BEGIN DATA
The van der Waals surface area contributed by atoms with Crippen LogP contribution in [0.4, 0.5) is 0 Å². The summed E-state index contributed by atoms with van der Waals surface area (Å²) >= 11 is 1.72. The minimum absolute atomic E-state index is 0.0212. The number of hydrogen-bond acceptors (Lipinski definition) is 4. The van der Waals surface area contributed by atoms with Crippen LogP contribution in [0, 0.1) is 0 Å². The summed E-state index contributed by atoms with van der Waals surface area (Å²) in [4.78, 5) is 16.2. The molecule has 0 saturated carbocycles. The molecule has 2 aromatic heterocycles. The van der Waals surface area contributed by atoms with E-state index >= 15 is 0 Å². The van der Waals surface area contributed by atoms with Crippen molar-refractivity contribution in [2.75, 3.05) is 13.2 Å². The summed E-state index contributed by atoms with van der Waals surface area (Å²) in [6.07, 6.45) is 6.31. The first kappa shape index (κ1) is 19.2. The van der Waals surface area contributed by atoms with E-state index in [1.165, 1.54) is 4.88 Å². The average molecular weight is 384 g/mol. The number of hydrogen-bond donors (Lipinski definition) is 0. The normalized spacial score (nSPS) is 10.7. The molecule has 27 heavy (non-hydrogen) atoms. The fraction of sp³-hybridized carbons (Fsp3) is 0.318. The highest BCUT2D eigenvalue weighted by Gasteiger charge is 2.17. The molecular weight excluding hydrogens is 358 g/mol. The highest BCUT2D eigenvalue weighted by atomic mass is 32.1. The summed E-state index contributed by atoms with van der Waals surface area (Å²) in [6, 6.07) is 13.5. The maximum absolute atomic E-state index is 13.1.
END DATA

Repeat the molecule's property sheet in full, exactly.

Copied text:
The van der Waals surface area contributed by atoms with Crippen LogP contribution in [0.4, 0.5) is 0 Å². The summed E-state index contributed by atoms with van der Waals surface area (Å²) >= 11 is 1.72. The minimum absolute atomic E-state index is 0.0212. The number of hydrogen-bond acceptors (Lipinski definition) is 4. The van der Waals surface area contributed by atoms with Crippen LogP contribution in [0, 0.1) is 0 Å². The summed E-state index contributed by atoms with van der Waals surface area (Å²) in [4.78, 5) is 16.2. The molecule has 0 saturated carbocycles. The molecule has 2 aromatic heterocycles. The van der Waals surface area contributed by atoms with E-state index >= 15 is 0 Å². The van der Waals surface area contributed by atoms with Crippen molar-refractivity contribution in [2.75, 3.05) is 13.2 Å². The summed E-state index contributed by atoms with van der Waals surface area (Å²) in [6.07, 6.45) is 6.31. The first kappa shape index (κ1) is 19.2. The van der Waals surface area contributed by atoms with E-state index in [1.165, 1.54) is 4.88 Å². The average molecular weight is 384 g/mol. The number of hydrogen-bond donors (Lipinski definition) is 0. The normalized spacial score (nSPS) is 10.7. The molecule has 27 heavy (non-hydrogen) atoms. The fraction of sp³-hybridized carbons (Fsp3) is 0.318. The highest BCUT2D eigenvalue weighted by Gasteiger charge is 2.17. The molecular weight excluding hydrogens is 358 g/mol. The highest BCUT2D eigenvalue weighted by atomic mass is 32.1. The summed E-state index contributed by atoms with van der Waals surface area (Å²) in [6, 6.07) is 13.5. The maximum absolute atomic E-state index is 13.1.